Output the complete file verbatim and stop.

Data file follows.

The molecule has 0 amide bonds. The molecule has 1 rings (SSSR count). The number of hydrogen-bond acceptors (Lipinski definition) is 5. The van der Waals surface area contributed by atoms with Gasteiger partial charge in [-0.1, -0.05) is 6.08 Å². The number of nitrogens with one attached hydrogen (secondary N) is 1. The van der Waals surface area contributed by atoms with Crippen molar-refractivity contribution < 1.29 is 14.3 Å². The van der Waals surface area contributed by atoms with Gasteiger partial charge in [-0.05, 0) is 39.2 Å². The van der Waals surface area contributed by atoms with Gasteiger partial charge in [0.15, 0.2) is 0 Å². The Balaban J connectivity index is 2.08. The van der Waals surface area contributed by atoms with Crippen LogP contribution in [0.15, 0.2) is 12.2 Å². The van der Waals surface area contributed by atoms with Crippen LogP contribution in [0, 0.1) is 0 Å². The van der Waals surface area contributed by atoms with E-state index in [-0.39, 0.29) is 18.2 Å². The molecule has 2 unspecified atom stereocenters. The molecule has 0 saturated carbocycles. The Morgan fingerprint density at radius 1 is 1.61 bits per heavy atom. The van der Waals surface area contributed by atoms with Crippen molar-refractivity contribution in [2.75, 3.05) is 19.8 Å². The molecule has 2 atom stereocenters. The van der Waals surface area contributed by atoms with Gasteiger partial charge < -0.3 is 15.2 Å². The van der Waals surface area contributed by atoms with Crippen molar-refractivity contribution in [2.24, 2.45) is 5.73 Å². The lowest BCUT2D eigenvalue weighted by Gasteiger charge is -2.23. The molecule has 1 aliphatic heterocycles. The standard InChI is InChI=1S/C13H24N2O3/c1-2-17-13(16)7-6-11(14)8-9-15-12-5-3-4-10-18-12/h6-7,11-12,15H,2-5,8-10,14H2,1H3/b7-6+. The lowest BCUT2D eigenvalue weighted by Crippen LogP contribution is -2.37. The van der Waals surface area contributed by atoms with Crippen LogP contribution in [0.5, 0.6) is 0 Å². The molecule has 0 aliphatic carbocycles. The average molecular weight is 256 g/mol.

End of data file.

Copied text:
The molecule has 0 amide bonds. The molecule has 1 rings (SSSR count). The number of hydrogen-bond acceptors (Lipinski definition) is 5. The van der Waals surface area contributed by atoms with Gasteiger partial charge in [-0.1, -0.05) is 6.08 Å². The number of nitrogens with one attached hydrogen (secondary N) is 1. The van der Waals surface area contributed by atoms with Crippen molar-refractivity contribution < 1.29 is 14.3 Å². The van der Waals surface area contributed by atoms with Gasteiger partial charge in [-0.05, 0) is 39.2 Å². The van der Waals surface area contributed by atoms with Gasteiger partial charge in [0.15, 0.2) is 0 Å². The Balaban J connectivity index is 2.08. The van der Waals surface area contributed by atoms with Crippen LogP contribution in [0.15, 0.2) is 12.2 Å². The van der Waals surface area contributed by atoms with Crippen LogP contribution in [0, 0.1) is 0 Å². The van der Waals surface area contributed by atoms with E-state index in [-0.39, 0.29) is 18.2 Å². The molecule has 2 unspecified atom stereocenters. The molecule has 0 saturated carbocycles. The Morgan fingerprint density at radius 1 is 1.61 bits per heavy atom. The van der Waals surface area contributed by atoms with Crippen molar-refractivity contribution in [2.75, 3.05) is 19.8 Å². The molecule has 2 atom stereocenters. The van der Waals surface area contributed by atoms with Gasteiger partial charge < -0.3 is 15.2 Å². The van der Waals surface area contributed by atoms with Crippen molar-refractivity contribution in [2.24, 2.45) is 5.73 Å². The lowest BCUT2D eigenvalue weighted by Gasteiger charge is -2.23. The molecule has 1 aliphatic heterocycles. The standard InChI is InChI=1S/C13H24N2O3/c1-2-17-13(16)7-6-11(14)8-9-15-12-5-3-4-10-18-12/h6-7,11-12,15H,2-5,8-10,14H2,1H3/b7-6+. The lowest BCUT2D eigenvalue weighted by Crippen LogP contribution is -2.37. The van der Waals surface area contributed by atoms with Crippen LogP contribution in [0.5, 0.6) is 0 Å². The molecule has 0 aliphatic carbocycles. The average molecular weight is 256 g/mol.